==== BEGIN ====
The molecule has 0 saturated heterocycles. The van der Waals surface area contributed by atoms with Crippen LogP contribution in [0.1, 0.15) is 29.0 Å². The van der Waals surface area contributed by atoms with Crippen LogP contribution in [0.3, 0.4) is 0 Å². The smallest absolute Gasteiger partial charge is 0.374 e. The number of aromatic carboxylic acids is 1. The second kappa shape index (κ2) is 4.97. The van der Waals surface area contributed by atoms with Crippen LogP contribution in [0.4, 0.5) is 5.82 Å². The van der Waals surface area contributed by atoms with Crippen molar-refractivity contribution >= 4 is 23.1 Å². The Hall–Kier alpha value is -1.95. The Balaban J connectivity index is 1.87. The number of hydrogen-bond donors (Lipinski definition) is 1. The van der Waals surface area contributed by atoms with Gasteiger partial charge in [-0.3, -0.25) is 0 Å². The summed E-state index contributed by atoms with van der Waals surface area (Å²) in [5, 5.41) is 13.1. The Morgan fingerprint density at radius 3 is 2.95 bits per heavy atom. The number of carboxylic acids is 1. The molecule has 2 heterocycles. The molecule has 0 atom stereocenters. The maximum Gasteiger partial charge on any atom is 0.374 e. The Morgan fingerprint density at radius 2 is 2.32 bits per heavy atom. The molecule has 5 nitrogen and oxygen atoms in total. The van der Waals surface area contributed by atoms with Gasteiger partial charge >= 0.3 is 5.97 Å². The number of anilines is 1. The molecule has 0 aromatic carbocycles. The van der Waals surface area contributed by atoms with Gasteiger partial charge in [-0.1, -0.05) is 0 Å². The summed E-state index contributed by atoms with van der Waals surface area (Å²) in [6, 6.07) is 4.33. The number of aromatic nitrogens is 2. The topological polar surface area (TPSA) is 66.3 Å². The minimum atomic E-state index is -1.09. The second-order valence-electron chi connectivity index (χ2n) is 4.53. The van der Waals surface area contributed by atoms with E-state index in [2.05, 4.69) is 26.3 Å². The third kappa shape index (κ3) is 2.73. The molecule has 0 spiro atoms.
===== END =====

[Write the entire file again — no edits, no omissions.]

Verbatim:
The molecule has 0 saturated heterocycles. The van der Waals surface area contributed by atoms with Crippen LogP contribution in [0.1, 0.15) is 29.0 Å². The van der Waals surface area contributed by atoms with Crippen LogP contribution in [0.3, 0.4) is 0 Å². The smallest absolute Gasteiger partial charge is 0.374 e. The number of aromatic carboxylic acids is 1. The second kappa shape index (κ2) is 4.97. The van der Waals surface area contributed by atoms with Crippen LogP contribution in [0.4, 0.5) is 5.82 Å². The van der Waals surface area contributed by atoms with Crippen molar-refractivity contribution >= 4 is 23.1 Å². The Hall–Kier alpha value is -1.95. The Balaban J connectivity index is 1.87. The number of hydrogen-bond donors (Lipinski definition) is 1. The van der Waals surface area contributed by atoms with Gasteiger partial charge in [-0.3, -0.25) is 0 Å². The summed E-state index contributed by atoms with van der Waals surface area (Å²) in [5, 5.41) is 13.1. The Morgan fingerprint density at radius 3 is 2.95 bits per heavy atom. The number of carboxylic acids is 1. The molecule has 2 heterocycles. The molecule has 0 atom stereocenters. The maximum Gasteiger partial charge on any atom is 0.374 e. The Morgan fingerprint density at radius 2 is 2.32 bits per heavy atom. The molecule has 5 nitrogen and oxygen atoms in total. The van der Waals surface area contributed by atoms with Gasteiger partial charge >= 0.3 is 5.97 Å². The number of anilines is 1. The molecule has 0 aromatic carbocycles. The van der Waals surface area contributed by atoms with Gasteiger partial charge in [-0.1, -0.05) is 0 Å². The summed E-state index contributed by atoms with van der Waals surface area (Å²) in [6, 6.07) is 4.33. The number of aromatic nitrogens is 2. The topological polar surface area (TPSA) is 66.3 Å². The minimum atomic E-state index is -1.09. The second-order valence-electron chi connectivity index (χ2n) is 4.53. The van der Waals surface area contributed by atoms with E-state index in [2.05, 4.69) is 26.3 Å². The third kappa shape index (κ3) is 2.73. The molecule has 0 spiro atoms.